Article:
Need to strengthen millet farming policies : The Tribune India

Need to strengthen millet farming policies

Several issues need to be addressed to incentivise the enhanced demand and resultant higher production of millets in the country. The drudgery in the primary processing of millets has led to a decrease in their consumption. So, it is critical to fabricate machinery to improve the dehulling of millets without causing a loss of the nutritional content (the outer seed coat is inedible).

Need to strengthen millet farming policies

Crucial: Linking of small and marginal millet farmers to online marketing platforms like e-NAM is required. PTI

Abhilaksh Likhi

Additional Secretary, Ministry of Agriculture & Farmers’ Welfare

The United Nations General Assembly has declared 2023 as the ‘International Year of Millets’. India has the largest biodiversity of millets as well as millet products in the world. Therefore, the announcement in the 2022-23 Union Budget of giving support to post-harvest value addition, enhancing domestic consumption and branding of millets, nationally and internationally, is a step in the right direction.

Millets include three major (sorghum, pearl, finger) and six minor crops (barnyard, proso, foxtail, kodo, brown top and little). They are three to five times more nutritious than wheat and rice in terms of proteins, minerals and vitamins. They need very little water for production — just around 25 per cent of the rainfall regime demanded by crops such as sugarcane and banana. More importantly, they can be grown in vast dry land areas using farmyard manures, thus reducing the dependence on synthetic fertilisers, too.

Hence, millet farming has a significant role in tackling the challenges of climate change, environmental degradation and malnutrition.

Among the states, the maximum areas under millets are in Rajasthan, Gujarat, Uttar Pradesh, Haryana (pearl or bajra) and Rajasthan, Maharashtra, Karnataka (sorghum or jowar). Ragi (finger) forms a major part of the food basket in certain regions of Karnataka, Tamil Nadu, Telangana and Uttarakhand. Minor millet area is the maximum in Madhya Pradesh, Tamil Nadu and Uttarakhand.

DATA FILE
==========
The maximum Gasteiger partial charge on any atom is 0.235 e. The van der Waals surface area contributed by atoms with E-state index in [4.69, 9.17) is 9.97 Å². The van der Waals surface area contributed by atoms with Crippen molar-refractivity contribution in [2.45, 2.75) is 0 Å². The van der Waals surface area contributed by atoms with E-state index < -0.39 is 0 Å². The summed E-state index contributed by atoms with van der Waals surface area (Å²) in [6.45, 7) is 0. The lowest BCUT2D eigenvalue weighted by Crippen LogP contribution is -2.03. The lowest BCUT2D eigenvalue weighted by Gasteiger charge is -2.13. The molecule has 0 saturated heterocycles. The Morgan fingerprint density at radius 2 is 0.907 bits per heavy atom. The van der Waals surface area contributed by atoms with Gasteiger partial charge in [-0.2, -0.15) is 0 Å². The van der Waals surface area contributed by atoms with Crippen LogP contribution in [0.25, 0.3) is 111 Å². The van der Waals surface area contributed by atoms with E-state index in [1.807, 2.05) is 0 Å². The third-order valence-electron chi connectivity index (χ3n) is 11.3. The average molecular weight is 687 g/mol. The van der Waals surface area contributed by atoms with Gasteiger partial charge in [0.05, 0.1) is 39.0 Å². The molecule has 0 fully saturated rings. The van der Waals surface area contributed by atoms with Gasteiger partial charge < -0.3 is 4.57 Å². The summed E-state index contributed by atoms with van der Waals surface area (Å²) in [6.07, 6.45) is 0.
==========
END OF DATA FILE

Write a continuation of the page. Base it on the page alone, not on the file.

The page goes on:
The countrywide cropped area stands at approximately 14 million hectares, with an annual production of approximately 16 million tonnes. India produces 80 per cent of Asia’s and 20 per cent of the globe’s production that is led by Africa and the Americas. Our millet exports touched $26 million in 2020.

Over the years, there has been a shift from the production of millets to other competing crops, such as soya bean, maize, cotton, sugarcane and sunflower. There, thus, is a need for a promotion impetus to millets through new high-yielding varieties and a package of practices, farm gate processing, price support and value addition.

Experts have highlighted several issues that need to be addressed to incentivise the enhanced demand and resultant higher production of millets in the country. They observe that the drudgery in the primary processing of millets has caused a significant decrease in their consumption in the country. Hence, it is critical to develop and fabricate machinery to improve the dehulling of millets without causing a loss of the nutritional content (the outer seed coat is inedible).

Second, for sourcing quality millets as well as their steady marketing by entrepreneurs, there is a dire need for linking small and marginal millet farmers to online marketing platforms, such as the Electronic Agricultural National Market (e-NAM). The setting up of farmer producer organisations (FPOs) can also enhance the millet producers’ bargaining power in both the domestic and global markets.